Lenovo, the world’s largest PC manufacturer, has today announced its fourth quarterly earnings and it is still quite the topsy-turvy ride for the Chinese company. Due to sluggish demand, it had witnessed a drop in sales and revenue for five straight quarters but it has made a scintillating return this quarter. The profits, however, were jammed in reverse gear and went in completely the opposite direction.
In the final quarter of the fiscal year 2016, the Chinese giant reported that its revenue figure reached a whopping $9.6 billion, an increase of 4.9 percent year-over-year. This was coupled with earnings of 97 cents per share in the fourth quarter, which is hugely down from earnings of $1.62 per share in the same quarter of the previous fiscal year. The net profit attributable to equity holders was $107 million, down 41 percent from $180 million last year.
As for the complete year, Lenovo’s revenue figures stood at $43 billion, down 4.2 percent year-over-year, which is due to the mild increase in the demand for PCs, laptops, and smartphones towards the end of the fourth quarter. The net income for the complete year was $535 million, a year-over-year increase of $660 million. The basic earnings per share for the year stood at $4.86 and said that it will award $2.63 as the dividend for its shareholders.
In addition, the PC and Smart Devices (PCSD) business group announced that quarterly sales were up 4.9 percent year-over-year to $6.7 billion along with shipments, which grew by 1 percent to 14.4 million — faster than the overall PC market. The Mobile Business Group (MBG), which includes Moto and Lenovo-branded smartphones, witnessed 19.7 percent and 17.4 percent increase in revenue and shipments over the previous quarter. The Data Center Group (DCG), which includes servers, storage, software and services was the only one which was down — sales 13.3% and revenue 10.6% in the fourth quarter.
Commenting on its financial report, Lenovo’s Chairman and CEO, Yang Yuanqing, said:
Despite challenging market conditions, Lenovo saw revenue resume to growth in the fourth quarter, after five quarters of decline. To drive further growth, we have clearly defined the three-wave strategy.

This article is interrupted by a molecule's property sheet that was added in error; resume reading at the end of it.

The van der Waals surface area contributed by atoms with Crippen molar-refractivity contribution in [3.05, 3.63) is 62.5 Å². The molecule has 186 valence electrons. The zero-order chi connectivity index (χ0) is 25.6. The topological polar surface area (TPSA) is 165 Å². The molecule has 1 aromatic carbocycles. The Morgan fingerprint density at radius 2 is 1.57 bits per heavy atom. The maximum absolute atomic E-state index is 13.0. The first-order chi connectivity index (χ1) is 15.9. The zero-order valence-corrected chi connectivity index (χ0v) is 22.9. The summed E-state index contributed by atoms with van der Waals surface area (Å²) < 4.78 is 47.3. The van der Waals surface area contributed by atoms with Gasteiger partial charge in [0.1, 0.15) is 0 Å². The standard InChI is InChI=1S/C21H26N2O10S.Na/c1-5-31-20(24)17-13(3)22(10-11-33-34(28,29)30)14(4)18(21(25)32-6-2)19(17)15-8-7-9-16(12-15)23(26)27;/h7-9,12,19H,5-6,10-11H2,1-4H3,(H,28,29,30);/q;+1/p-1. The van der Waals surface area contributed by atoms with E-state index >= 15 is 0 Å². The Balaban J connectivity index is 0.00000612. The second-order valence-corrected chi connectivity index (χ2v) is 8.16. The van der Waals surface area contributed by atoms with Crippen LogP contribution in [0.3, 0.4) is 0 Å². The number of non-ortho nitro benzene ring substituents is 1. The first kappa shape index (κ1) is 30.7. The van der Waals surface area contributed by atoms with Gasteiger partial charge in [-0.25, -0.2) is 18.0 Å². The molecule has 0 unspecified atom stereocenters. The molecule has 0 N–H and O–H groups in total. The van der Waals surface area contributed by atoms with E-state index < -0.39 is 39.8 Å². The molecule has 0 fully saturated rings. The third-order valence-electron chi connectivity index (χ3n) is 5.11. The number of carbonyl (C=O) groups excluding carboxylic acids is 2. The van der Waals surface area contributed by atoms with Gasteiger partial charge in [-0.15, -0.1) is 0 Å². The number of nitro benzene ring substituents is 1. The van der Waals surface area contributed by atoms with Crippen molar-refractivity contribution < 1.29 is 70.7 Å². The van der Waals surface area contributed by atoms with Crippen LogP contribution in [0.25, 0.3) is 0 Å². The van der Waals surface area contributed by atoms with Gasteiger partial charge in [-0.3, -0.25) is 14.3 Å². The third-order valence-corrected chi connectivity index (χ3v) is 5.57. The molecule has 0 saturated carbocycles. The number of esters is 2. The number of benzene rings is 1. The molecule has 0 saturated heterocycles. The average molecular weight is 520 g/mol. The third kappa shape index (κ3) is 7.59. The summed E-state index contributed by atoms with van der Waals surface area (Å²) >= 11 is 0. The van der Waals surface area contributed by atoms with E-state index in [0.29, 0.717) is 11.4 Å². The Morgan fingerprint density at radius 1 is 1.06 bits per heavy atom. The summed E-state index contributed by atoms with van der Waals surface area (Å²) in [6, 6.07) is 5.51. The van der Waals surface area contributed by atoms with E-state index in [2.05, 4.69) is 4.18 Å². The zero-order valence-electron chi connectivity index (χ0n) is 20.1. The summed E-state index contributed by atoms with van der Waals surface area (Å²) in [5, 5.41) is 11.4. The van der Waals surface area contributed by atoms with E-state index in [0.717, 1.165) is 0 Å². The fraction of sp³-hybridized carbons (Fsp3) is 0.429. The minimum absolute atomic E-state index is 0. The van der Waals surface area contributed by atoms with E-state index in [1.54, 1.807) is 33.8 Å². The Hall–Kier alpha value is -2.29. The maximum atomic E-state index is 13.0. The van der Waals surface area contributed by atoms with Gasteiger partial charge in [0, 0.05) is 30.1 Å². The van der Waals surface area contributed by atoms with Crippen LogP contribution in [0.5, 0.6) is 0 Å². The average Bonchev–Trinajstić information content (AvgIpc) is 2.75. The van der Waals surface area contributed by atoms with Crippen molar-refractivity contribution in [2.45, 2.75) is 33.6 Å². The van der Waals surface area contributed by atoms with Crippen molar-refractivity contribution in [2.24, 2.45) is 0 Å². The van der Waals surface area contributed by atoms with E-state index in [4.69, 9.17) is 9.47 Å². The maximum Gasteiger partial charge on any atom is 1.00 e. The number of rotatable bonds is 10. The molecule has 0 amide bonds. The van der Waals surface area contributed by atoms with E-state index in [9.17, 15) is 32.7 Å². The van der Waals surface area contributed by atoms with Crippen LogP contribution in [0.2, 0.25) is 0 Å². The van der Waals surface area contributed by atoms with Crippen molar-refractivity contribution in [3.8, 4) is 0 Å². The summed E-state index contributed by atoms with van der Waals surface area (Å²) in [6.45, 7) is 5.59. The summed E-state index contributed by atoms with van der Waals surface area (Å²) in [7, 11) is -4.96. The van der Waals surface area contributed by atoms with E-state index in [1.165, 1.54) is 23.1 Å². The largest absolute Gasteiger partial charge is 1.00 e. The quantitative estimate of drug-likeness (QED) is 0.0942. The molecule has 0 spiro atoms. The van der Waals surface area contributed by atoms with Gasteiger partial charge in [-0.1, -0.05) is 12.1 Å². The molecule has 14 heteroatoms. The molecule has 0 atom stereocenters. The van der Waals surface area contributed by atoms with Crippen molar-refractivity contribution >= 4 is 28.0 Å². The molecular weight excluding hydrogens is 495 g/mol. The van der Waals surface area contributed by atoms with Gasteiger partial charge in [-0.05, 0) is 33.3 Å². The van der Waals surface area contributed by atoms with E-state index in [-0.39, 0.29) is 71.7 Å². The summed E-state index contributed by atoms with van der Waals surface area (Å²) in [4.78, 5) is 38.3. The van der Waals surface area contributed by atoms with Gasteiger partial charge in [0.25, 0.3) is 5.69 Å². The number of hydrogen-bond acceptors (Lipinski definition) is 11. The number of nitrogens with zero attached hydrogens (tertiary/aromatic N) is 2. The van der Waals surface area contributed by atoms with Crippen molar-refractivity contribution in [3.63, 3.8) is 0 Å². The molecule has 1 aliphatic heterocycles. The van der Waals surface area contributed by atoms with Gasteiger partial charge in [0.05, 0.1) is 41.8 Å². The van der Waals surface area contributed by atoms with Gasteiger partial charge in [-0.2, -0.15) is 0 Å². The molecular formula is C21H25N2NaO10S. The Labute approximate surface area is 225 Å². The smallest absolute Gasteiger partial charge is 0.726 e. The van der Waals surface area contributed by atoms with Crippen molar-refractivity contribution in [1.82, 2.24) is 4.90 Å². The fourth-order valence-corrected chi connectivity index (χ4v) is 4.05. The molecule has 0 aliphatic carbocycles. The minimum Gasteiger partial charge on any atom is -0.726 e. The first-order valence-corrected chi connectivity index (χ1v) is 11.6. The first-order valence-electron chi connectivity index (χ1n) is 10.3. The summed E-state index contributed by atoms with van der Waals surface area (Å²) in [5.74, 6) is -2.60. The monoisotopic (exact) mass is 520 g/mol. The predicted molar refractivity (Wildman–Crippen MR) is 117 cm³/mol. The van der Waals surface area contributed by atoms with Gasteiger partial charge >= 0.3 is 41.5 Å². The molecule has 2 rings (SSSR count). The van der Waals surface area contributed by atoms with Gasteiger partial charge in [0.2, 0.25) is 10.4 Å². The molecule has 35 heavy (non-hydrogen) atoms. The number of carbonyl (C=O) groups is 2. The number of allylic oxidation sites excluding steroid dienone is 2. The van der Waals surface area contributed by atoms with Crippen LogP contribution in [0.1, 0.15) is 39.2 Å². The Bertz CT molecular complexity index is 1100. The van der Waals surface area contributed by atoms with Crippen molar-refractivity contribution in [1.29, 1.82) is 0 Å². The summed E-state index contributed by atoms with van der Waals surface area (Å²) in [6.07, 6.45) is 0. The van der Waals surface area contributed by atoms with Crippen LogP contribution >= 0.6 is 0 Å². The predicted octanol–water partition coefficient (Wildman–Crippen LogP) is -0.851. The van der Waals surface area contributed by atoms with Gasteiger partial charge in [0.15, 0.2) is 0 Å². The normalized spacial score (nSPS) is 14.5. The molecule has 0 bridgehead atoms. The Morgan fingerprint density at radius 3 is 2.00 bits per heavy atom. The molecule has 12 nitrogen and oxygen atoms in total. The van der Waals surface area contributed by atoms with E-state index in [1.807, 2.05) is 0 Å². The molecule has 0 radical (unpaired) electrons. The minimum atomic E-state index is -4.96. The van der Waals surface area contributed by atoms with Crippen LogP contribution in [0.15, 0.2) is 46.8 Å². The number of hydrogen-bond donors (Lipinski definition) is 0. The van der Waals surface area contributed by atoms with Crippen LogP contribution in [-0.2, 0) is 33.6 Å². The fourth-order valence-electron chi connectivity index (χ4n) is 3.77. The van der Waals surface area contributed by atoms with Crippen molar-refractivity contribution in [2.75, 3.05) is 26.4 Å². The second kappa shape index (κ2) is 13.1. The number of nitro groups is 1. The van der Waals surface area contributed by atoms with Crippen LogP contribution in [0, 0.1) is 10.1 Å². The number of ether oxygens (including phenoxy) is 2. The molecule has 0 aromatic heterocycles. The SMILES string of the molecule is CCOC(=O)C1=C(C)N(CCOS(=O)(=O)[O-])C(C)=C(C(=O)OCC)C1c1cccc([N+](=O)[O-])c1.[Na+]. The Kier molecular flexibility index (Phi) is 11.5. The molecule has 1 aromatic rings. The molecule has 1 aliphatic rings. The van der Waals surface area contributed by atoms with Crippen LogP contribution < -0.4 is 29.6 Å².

He further continues to mention that the first wave of their renewed strategy will maintain focus on its PC leadership to keep up the momentum and crown of being the biggest PC maker across the globe. The company has already debuted an aggressive push for a ‘new end-to-end ownership model’ to manage every different business. It has stated that each entity is spearheaded by strong new leaders who’re ready to experiment and innovate.
This will also involve investing in R&D for the development of new & innovative products that enable the Chinese giant to scale up operations while also contributing to the profitability. So, the primary focus will still center around growing its PC business, which, as seen above, has regained momentum in this quarter.
The second strategy of its three-pronged assault involves a focus on further inducing growth into its existing mobile and data center businesses. It presently operates both Lenovo, as well as Motorola brands, under its umbrella. The company also closely works with Google and was the first to debut an AR tech ‘Tango-powered’ smartphone in the market. And cloud is steadily becoming important to each tech giant and it drives the third wave.
Lenovo is planning to executive this strategy, which also includes a stern focus on ‘Device + Cloud’ and ‘Infrastructure + Cloud’ to achieve long-term, sustainable growth. This will involve the amalgamation of future technologies into its hardware devices to bring new opportunities to the surface.
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